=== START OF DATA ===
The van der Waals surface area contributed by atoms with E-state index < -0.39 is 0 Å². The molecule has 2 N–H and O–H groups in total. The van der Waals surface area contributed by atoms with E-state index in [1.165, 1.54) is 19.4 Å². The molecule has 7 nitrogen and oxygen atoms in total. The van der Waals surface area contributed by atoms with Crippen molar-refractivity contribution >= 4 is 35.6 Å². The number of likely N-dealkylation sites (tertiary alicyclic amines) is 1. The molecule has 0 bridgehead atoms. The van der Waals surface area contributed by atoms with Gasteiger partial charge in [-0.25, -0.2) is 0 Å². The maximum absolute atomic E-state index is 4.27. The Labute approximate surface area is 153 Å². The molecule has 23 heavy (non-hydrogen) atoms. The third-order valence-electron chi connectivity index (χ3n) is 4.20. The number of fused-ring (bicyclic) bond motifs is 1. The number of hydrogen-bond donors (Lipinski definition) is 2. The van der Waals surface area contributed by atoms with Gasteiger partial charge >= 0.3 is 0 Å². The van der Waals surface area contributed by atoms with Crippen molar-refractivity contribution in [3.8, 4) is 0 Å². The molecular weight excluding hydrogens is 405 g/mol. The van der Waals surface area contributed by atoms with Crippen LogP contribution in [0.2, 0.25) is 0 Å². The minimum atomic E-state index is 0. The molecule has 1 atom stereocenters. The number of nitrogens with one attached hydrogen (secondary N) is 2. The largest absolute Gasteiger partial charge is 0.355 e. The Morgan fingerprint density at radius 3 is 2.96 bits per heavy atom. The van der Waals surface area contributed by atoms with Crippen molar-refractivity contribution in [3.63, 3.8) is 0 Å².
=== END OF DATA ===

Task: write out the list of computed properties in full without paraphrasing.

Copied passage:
The van der Waals surface area contributed by atoms with E-state index < -0.39 is 0 Å². The molecule has 2 N–H and O–H groups in total. The van der Waals surface area contributed by atoms with E-state index in [1.165, 1.54) is 19.4 Å². The molecule has 7 nitrogen and oxygen atoms in total. The van der Waals surface area contributed by atoms with Crippen molar-refractivity contribution >= 4 is 35.6 Å². The number of likely N-dealkylation sites (tertiary alicyclic amines) is 1. The molecule has 0 bridgehead atoms. The van der Waals surface area contributed by atoms with Gasteiger partial charge in [-0.25, -0.2) is 0 Å². The maximum absolute atomic E-state index is 4.27. The Labute approximate surface area is 153 Å². The molecule has 23 heavy (non-hydrogen) atoms. The third-order valence-electron chi connectivity index (χ3n) is 4.20. The number of fused-ring (bicyclic) bond motifs is 1. The number of hydrogen-bond donors (Lipinski definition) is 2. The van der Waals surface area contributed by atoms with Gasteiger partial charge >= 0.3 is 0 Å². The van der Waals surface area contributed by atoms with Crippen molar-refractivity contribution in [3.8, 4) is 0 Å². The molecular weight excluding hydrogens is 405 g/mol. The van der Waals surface area contributed by atoms with Crippen LogP contribution in [0.2, 0.25) is 0 Å². The minimum atomic E-state index is 0. The molecule has 1 atom stereocenters. The number of nitrogens with one attached hydrogen (secondary N) is 2. The largest absolute Gasteiger partial charge is 0.355 e. The Morgan fingerprint density at radius 3 is 2.96 bits per heavy atom. The van der Waals surface area contributed by atoms with Crippen molar-refractivity contribution in [3.63, 3.8) is 0 Å².